About Rocky Brook Falls
Rocky Brook Falls might have been Julie’s favorite waterfall on the Olympic Peninsula.
In addition to exceeding her expectations of what she thought was a relatively obscure and unknown waterfall, she enjoyed the reward for the minimal effort.
That said, we weren’t the only ones here as we saw four other people make a visit while we were on our way back to our car.
Nonetheless, it was also very tall (said to be 229ft) while fanning out in rivulets on its descent all while framed by a rock tower above its brink.
The Short Walk
The walk to the Rocky Brook Falls was quite short and easy with the exception of the jumble of rocks at its base for a better view.
The path was easy enough that we were able to bring our baby here (though we didn’t do any rock scrambling with her).
The short walk began from a humble unsigned pullout (see directions below) just west of the small Rocky Creek Bridge.
There was a small hydroelectric building and some signs giving the appearance that it was forbidden private property.
Despite the private status, we didn’t have issues accessing the waterfall, but I can foresee that it’s up to the whim of the landowner whether or not to allow public access.
Indeed, that trail continued to the right of the building and followed the brook all the way to the rocky base of the falls.
The walk took about five minutes or less in each direction.
Even though it required a little bit of rock scrambling at the base of the falls to get the best views, there were signs posted indicating that stream levels can dramatically increase without warning.
The two takeaways I got from this sign were the following.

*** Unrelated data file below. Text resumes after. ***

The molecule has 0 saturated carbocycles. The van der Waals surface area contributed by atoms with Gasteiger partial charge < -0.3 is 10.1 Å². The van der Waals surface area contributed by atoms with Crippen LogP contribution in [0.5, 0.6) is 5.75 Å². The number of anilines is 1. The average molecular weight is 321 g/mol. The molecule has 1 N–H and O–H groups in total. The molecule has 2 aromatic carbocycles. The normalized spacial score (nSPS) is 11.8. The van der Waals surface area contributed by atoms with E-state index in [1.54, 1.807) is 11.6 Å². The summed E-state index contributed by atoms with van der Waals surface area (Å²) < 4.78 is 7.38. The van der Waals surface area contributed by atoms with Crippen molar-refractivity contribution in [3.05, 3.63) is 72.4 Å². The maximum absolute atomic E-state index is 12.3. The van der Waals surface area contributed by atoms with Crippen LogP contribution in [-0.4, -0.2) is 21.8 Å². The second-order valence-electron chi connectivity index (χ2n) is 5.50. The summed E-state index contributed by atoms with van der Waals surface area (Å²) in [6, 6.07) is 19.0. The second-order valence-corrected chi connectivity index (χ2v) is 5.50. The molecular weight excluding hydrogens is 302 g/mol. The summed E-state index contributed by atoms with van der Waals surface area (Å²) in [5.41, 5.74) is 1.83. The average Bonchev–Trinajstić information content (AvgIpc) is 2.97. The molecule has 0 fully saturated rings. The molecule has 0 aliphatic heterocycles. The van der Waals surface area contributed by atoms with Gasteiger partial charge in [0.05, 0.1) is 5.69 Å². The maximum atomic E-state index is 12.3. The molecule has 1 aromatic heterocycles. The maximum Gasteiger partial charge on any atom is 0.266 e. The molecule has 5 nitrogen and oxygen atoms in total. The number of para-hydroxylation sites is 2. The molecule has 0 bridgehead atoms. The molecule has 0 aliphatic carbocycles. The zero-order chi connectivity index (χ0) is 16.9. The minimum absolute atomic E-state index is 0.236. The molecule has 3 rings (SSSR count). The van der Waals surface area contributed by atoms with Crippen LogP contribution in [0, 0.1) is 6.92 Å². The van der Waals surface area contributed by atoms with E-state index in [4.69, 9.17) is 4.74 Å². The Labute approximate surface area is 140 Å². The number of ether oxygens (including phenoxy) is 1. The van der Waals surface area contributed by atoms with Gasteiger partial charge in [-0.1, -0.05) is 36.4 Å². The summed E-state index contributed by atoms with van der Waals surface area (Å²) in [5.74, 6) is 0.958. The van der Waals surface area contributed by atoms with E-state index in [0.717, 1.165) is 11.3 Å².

First, we shouldn’t linger too long in the stream (let alone swim at the plunge pool at its base).
Second, that the stream may have a hydroelectric dam further upstream suggesting the falls would be regulated (though this was just a hunch and would need to be verified).
Photographing Rocky Brook Falls
In terms of photography, as you can see from the photos on this page, we might have showed up a few minutes too late for the best photographs because the shadows bisected part of the waterfall when the sun came out.
With such large contrast and without a graduated or split neutral density filter, the shadows would either be too dark or the sunlight parts would be washed out.
Had we come earlier in the day, everything would be under shadow and the lighting would be even.
Of course, these parts tend to be rainy or at least overcast and misty so perhaps the conditions in which we visited were more of the exception rather than the rule.
A Second Waterfall?
This happened to be the lone waterfall we visited while in the Dosewallips area.
It turned out that there was a second waterfall called Dosewallips Falls further to the west off the Dosewallips Road, which was unpaved with potholes a couple miles west of Rocky Brook Falls.
However, that road appeared to have disappeared right at the Dosewallips River. In my mind, there might have been a bridge there could have since been washed out.
If this is indeed the case, I have no idea if there are plans to re-open the road or it will remain in disrepair.
Had the road continued to the falls, it would’ve been another waterfall entry on this website from this area.
Instead, the formerly roadside waterfall now became an 11-mile or so trek in each direction, which was something we weren’t going to do on this trip.
Rocky Brook Falls sits on private land in the Brinnon and Dosewallips area in Jefferson County, Washington. The authorities at the Dosewallips State Park want to make it clear that this waterfall does not belong in their jurisdiction. Since we don’t know who the owner is, there is unlikely to be any official authority able to provide current conditions and additional information. That said, I think you can still contact the State Park for current conditions concerning the nearby Dosewallips State Park itself.
Rocky Brook Falls is closest to the town of Brinnon on the east side of the Olympic Peninsula roughly 21 miles south of the Hwy 104/US101 junction (Hwy 104 is notable because it’s one of the main highways we took to get to and from the Bainbridge Island/Seattle ferry on this side of Puget Sound).
Once on the small Dosewallips Road near Brinnon, we followed it west roughly 3 miles where there’s a small, unassuming pullout on the west side of the small Rocky Brook Bridge.
As mentioned earlier, there’s a hydro building and some signage about safety to help you identify this unsigned trailhead.
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